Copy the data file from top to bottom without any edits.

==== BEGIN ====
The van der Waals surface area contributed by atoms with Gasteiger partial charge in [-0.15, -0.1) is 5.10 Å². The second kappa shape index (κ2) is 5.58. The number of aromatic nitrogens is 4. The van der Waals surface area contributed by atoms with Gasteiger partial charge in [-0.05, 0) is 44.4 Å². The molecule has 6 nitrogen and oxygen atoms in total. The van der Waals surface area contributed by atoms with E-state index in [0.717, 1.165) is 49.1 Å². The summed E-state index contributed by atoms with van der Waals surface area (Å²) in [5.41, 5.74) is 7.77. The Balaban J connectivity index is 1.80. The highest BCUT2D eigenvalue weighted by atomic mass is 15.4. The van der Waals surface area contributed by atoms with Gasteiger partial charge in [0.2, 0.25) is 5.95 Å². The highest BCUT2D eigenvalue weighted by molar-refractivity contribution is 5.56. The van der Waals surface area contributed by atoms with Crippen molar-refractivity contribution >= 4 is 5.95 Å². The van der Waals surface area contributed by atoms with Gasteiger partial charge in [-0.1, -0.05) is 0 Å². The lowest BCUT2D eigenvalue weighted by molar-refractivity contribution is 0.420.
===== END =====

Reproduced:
The van der Waals surface area contributed by atoms with Gasteiger partial charge in [-0.15, -0.1) is 5.10 Å². The second kappa shape index (κ2) is 5.58. The number of aromatic nitrogens is 4. The van der Waals surface area contributed by atoms with Gasteiger partial charge in [-0.05, 0) is 44.4 Å². The molecule has 6 nitrogen and oxygen atoms in total. The van der Waals surface area contributed by atoms with E-state index in [0.717, 1.165) is 49.1 Å². The summed E-state index contributed by atoms with van der Waals surface area (Å²) in [5.41, 5.74) is 7.77. The Balaban J connectivity index is 1.80. The highest BCUT2D eigenvalue weighted by atomic mass is 15.4. The van der Waals surface area contributed by atoms with Gasteiger partial charge in [0.2, 0.25) is 5.95 Å². The highest BCUT2D eigenvalue weighted by molar-refractivity contribution is 5.56. The van der Waals surface area contributed by atoms with Crippen molar-refractivity contribution >= 4 is 5.95 Å². The van der Waals surface area contributed by atoms with Gasteiger partial charge in [-0.1, -0.05) is 0 Å². The lowest BCUT2D eigenvalue weighted by molar-refractivity contribution is 0.420.